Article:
Print Friendly

The head of the Institute for Science and International Security—aka “the Good ISIS”—recently demonstrated again his penchant for using sloppy analysis as a basis for politically explosive charges about Iran, in this case using a faulty translation from Persian to misleadingly question whether Tehran is “mass producing advanced gas centrifuges.”


Print Friendly

Trump has exhibited a general preference for authoritarians over democrats, and that preference already has had impact on his foreign policy. Such an inclination has no more to do with realism than does a general preference for democrats over authoritarians.


Print Friendly

The President went to the region as a deal maker and a salesman for American weapon manufacturing. He talked about Islam, terrorism, Iran, the Israeli-Palestinian conflict without the benefit of expert advice in any of these areas. After great showmanship in Riyadh, Jerusalem, and Bethlehem, he and his family left the region without much to show for or to benefit the people of that war-torn region.


Print Friendly

Although the Comey memo scandal may well turn out to be what brings Trump down, this breach of trust may have had more lasting effect than any of Trump’s other numerous misadventures. It was an unprecedented betrayal of Israel’s confidence. Ironically, Trump has now done what even Barack Obama’s biggest detractors never accused him of: seriously compromised Israel’s security relationship with the United States.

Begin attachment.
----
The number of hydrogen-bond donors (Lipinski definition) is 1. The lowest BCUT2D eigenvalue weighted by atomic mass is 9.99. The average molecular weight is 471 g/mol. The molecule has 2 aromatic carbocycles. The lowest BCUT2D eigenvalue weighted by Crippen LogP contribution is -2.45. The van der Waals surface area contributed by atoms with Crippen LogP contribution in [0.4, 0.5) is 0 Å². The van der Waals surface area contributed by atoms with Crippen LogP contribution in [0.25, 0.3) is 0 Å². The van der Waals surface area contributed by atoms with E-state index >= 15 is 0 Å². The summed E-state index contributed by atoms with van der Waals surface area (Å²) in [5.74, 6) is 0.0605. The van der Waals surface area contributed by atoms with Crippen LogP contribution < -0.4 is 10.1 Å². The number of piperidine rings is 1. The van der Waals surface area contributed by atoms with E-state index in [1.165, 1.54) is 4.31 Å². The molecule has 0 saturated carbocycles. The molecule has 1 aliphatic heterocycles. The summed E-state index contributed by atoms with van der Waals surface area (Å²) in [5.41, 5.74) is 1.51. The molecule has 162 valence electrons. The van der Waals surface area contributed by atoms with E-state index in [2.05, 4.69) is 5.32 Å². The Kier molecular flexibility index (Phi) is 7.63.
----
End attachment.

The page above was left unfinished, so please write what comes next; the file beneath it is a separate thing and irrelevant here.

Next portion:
Print Friendly

Congress and the public acquiesce in another military intervention or a sharp escalation of one of the U.S. wars already under way, perhaps it’s time to finally consider the true costs of war, American-style — in lives lost, dollars spent, and opportunities squandered. It’s a reasonable bet that never in history has a society spent more on war and gotten less bang for its copious bucks.


RightWeb
share